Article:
It seems utterly absurd that professional, highly-trained and incredibly powerful tennis players would even contemplate serving underarm.
Why would anyone trade a 140-160mph first serve for an embarrassingly slow offering?
But that is exactly what two players have decided to do already at this year's US Open. It seems almost incomprehensible, but with a pair of players doing so in the first week of a tournament means it is now big news.
So why would top-level players even entertain the prospect of jeopardising their chances with a half-hearted slow serve?
Well, the two instances are very different: the first as a frustrated response to an injury; the second as a cheeky effort to get the crowd on side in the middle of a heavy defeat.
Wimbledon semi-finalist Jerzy Janowicz was showered with boos for serving underhand during his quick opening round exit, and the Pole blamed the situation entirely on an injury.
Hampered by a back issue sustained in the gym on Saturday, the normally temperamental world number 14 hobbled through a 6-4 6-4 6-2 loss to world number 247 Maximo Gonzalez of Argentina.
Janowicz had 53 unforced errors, threw his water bottle on the court, argued with the umpire and earned the wrath of the crowd at Flushing Meadows when he resorted to serving underhand in the fifth game of the third set.
"On my push, I wouldn't call it a serve, he hit two winners on my push, so I decided to try something else," Janowicz said of the decision to serve underhand.
Janowicz's normally powerful delivery was barely registering 100 miles per hour. He trudged around the court, making his feelings obvious, before he used the underhand delivery when the match was slipping away.
He said a request for pain killers in the third set was rejected since he had received a strong dose earlier on Tuesday.
"It was like being stabbed in the back by a knife," the 22-year-old said of his injury. "I felt bad in my lower back. For three days I haven't been able to practice, I could barely walk. I was in really good shape before this happened and that's why I'm fricking disappointed.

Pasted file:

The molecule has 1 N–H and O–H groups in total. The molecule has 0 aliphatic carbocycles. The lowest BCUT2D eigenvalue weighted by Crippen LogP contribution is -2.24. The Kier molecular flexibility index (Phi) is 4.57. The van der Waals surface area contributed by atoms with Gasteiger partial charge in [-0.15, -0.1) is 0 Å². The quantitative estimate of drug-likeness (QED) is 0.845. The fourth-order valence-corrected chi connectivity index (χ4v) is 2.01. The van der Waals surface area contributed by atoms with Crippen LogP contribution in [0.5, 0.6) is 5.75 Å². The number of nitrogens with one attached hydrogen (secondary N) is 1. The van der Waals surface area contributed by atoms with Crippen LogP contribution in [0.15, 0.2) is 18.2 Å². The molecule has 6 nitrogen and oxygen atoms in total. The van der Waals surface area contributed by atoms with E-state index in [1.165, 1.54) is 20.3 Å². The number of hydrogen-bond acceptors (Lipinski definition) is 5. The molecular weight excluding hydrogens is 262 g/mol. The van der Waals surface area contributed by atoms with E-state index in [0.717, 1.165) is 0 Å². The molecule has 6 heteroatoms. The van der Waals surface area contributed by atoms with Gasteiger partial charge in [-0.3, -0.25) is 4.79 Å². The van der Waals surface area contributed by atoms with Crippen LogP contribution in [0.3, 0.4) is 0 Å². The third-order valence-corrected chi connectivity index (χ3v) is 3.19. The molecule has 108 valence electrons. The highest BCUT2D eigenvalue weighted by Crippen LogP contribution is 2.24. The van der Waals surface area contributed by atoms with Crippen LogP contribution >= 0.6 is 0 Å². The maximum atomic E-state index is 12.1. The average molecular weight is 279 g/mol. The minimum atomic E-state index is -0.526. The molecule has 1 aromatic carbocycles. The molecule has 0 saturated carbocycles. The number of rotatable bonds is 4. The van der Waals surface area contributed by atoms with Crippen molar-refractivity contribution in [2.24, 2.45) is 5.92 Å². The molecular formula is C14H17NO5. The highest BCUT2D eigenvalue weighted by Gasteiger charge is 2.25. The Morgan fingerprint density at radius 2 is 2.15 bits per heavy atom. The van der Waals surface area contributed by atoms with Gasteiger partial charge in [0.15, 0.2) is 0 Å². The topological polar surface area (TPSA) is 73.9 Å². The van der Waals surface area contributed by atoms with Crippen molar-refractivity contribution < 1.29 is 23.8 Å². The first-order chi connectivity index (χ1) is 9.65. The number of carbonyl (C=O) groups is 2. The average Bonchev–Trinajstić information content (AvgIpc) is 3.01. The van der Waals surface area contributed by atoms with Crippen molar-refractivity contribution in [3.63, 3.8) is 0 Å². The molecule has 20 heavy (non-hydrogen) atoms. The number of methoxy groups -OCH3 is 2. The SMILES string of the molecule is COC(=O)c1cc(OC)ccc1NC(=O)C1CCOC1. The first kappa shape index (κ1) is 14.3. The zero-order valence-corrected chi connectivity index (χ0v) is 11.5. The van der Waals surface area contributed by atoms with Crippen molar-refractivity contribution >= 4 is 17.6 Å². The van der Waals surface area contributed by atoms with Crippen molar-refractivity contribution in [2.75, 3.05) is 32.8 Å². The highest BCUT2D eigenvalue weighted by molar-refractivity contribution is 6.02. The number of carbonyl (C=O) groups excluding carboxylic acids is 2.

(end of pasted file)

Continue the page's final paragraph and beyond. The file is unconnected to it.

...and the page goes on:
"I was just working hard in the gymnasium when it happened. Today before the match I had injections, strong pain killers. But I couldn't serve. I just couldn't serve."
The second case saw the typically eccentric Michael Llodra of France attempt to either rile or amuse his opponent, defending champion Andy Murray, in their first-round match at Flushing Meadows.
Llodra, serving to stay in the match, lit up the Arthur Ashe Court for the late-night fans with an impromptu under-arm serve that Murray retrieved, prompting an athletic dive-and-tumble get by the Frenchman, the point finished with a cheeky pop into empty space.
The final point was similar and they embraced, smiling, at the end – a nice counterpoint to a day of rain disruption and the sadly familiar schedule horrors that have plagued this tournament for years, but it was the cheeky underarm serve that was most notable.
Llodra's effort produced a very mixed response from tennis fans on social networks, but while Janowicz was booed, the Frenchman received a warm reception from supporters in the stadium.
— Andy Oliver (@Andy1ohhh) August 29, 2013
Llodra, ever the joker, played an underarm serve to Murray in the final game. The 'unpredictable' tag Murray gave him was very fitting. — David McDaid (@BBCDavidMcDaid) August 29, 2013
Llodra served underarm to Murray tonight; Berdych did it in Montreal (and Gulbis?), Janowicz another one here. #forgottenart
— kevin mitchell (@kevinmitchell50) August 29, 2013
With Tomas Berdych also producing a 'cheeky' underarm serve in Montreal, are we seeing the re-emergence of a long lost 'forgotten art' with players deliberately attempting to outfox their opponent and to catch them off guard at the back of the court?
Llodra's effort against Murray was certainly an attempt to catch out the reigning champion in New York, albeit that he did not go on to win the point.
But it remains a viable option for players in the same way that a drop shot can add an element of surprise to an otherwise prosaic 'baseline-slogger' approach that so many modern-day players employ and rarely err from.
Dustin 'dreddy' Brown produced some sparking serve-volley tennis at Wimbledon to delight the SW19 crowd, so is underarm serving something we will see more of at the top-level? Only time will tell, but the likes of Llodra definitely seem to believe it is just a legitimate tactic.
Is serving underarm disrespectful and unsporting? Is it entirely stupid and frustrating to watch? Or is it part of a forgotten art and just a strategic ploy? Post your comments below...